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Kallie Szczepanski

Shifting Cultural Tides in Pakistan

By August 30, 2012

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Young women pray at a hardline mosque in Islamabad, Pakistan, 2007.

A couple of very different stories about Pakistan caught my eye recently, because they demonstrate how very quickly a culture can shift. The first was an NPR photo essay about Pakistani and western hippies during the 1960s and 1970s. In that era, wealthy young Pakistanis wore bikinis to the beach, listened to rock music, and drank alcohol in public. (It's interesting to note that the same sectors of society in Afghanistan also behaved in the same way.)

The second story, from modern-day Pakistan, was about the arrest of a young, developmentally disabled Christian girl who was accused by her neighbors of blasphemy. The girl,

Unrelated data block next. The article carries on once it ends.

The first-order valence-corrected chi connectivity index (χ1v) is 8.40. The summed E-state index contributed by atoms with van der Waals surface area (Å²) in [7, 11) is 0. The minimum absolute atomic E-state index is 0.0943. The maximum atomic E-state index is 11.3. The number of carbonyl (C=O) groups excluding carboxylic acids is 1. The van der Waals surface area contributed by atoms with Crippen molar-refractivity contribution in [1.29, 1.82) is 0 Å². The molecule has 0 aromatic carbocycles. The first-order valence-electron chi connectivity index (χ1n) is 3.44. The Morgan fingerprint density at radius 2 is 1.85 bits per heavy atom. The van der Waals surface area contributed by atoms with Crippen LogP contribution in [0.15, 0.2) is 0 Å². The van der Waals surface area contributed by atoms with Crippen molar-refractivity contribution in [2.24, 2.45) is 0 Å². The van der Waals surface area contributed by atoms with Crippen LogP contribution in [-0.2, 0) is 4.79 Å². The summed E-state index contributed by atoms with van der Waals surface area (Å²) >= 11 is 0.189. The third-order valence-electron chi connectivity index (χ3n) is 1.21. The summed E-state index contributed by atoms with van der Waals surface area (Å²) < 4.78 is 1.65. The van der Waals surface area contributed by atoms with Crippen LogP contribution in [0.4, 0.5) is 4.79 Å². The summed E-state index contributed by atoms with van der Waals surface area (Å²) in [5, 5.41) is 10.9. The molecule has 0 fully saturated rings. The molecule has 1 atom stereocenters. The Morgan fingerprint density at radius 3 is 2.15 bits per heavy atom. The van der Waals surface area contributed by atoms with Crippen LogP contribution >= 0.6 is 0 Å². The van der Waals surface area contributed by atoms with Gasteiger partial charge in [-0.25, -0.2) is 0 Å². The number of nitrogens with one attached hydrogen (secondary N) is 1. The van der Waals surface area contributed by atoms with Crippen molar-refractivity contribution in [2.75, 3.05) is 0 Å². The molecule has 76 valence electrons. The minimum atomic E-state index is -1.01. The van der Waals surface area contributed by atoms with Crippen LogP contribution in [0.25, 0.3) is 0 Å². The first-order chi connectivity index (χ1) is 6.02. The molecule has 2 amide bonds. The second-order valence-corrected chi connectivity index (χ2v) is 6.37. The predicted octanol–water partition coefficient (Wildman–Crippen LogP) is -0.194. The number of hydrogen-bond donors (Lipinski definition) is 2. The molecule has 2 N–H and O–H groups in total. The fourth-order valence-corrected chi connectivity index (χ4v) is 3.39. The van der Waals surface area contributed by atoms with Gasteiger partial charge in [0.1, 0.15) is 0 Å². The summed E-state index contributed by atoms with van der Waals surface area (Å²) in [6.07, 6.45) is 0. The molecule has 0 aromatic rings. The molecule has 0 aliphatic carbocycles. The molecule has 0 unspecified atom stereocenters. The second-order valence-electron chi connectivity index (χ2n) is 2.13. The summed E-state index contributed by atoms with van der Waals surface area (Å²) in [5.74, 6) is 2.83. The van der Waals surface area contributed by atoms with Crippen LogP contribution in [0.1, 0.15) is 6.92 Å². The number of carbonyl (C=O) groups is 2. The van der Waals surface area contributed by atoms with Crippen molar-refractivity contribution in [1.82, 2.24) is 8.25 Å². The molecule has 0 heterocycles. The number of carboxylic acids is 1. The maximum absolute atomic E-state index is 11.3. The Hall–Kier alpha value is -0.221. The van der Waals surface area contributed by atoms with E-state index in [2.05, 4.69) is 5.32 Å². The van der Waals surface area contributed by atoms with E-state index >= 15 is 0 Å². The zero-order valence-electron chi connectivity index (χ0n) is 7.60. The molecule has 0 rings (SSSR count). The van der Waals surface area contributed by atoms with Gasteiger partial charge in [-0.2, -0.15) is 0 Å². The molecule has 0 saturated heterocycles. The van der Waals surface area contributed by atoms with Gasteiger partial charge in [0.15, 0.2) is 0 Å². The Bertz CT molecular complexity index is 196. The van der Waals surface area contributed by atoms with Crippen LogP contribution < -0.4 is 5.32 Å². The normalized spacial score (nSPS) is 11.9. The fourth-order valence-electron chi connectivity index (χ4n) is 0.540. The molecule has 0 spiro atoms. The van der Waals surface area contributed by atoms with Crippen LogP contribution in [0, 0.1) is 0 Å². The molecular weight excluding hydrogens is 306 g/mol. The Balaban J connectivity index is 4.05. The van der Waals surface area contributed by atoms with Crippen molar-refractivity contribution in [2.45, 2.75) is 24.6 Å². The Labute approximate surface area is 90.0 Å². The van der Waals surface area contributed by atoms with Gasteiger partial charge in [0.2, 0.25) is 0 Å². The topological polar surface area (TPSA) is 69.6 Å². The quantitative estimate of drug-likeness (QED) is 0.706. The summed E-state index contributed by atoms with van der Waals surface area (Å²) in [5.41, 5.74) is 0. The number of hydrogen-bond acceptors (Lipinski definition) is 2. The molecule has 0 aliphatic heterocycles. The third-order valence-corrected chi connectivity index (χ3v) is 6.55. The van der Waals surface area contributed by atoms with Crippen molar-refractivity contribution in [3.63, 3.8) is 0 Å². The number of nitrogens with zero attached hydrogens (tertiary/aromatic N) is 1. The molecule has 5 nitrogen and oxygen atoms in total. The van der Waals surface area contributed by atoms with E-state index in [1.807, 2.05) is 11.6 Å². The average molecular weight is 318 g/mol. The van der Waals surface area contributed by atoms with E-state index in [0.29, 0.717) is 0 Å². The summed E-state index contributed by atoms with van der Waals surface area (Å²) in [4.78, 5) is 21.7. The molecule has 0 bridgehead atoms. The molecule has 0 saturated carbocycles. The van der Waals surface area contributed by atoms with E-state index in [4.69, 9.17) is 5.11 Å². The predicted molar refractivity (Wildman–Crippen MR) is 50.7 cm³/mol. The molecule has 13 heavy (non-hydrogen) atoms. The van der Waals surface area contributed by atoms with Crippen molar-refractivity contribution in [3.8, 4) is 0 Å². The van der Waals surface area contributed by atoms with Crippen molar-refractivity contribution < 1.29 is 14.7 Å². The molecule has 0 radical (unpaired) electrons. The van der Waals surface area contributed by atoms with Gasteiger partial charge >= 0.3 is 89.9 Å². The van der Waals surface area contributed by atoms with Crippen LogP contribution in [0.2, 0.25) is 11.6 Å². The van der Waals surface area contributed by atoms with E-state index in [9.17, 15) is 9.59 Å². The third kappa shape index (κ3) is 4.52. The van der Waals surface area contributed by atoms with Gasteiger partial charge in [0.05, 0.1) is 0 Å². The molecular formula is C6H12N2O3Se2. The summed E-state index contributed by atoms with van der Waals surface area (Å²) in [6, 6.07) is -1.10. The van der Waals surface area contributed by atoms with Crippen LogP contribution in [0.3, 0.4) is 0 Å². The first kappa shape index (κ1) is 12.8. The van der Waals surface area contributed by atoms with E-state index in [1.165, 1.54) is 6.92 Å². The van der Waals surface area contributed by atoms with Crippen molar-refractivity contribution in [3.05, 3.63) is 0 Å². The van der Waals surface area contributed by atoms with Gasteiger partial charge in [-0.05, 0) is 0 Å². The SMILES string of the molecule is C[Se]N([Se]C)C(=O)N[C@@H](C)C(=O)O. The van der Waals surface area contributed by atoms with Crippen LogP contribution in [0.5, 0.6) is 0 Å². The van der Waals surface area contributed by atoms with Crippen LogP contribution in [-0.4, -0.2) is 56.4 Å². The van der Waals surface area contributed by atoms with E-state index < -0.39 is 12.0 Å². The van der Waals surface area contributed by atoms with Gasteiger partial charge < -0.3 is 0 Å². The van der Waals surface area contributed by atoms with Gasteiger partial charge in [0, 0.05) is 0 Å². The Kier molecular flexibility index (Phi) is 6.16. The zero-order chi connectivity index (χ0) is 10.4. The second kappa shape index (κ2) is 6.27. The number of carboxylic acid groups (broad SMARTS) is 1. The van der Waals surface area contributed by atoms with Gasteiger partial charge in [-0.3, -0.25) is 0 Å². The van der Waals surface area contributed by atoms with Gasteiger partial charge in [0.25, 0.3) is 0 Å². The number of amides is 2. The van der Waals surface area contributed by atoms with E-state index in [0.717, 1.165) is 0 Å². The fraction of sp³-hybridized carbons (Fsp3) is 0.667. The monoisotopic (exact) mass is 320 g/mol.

Rimsha Masih, is believed to be between 11 and 14 years old, and may have Down's syndrome. She was attacked and then jailed for allegedly burning pages of the Koran, although she is illiterate.

Granted, the people in Rimsha's neighborhood are poor, and it's unlikely that they were sporting western-style swimwear and listening to the Beatles back in the 1970s. Nonetheless, it is really interesting to see the social norms in a country shift so radically over the course of a few decades.

Photo by Paula Bronstein / Getty Images.


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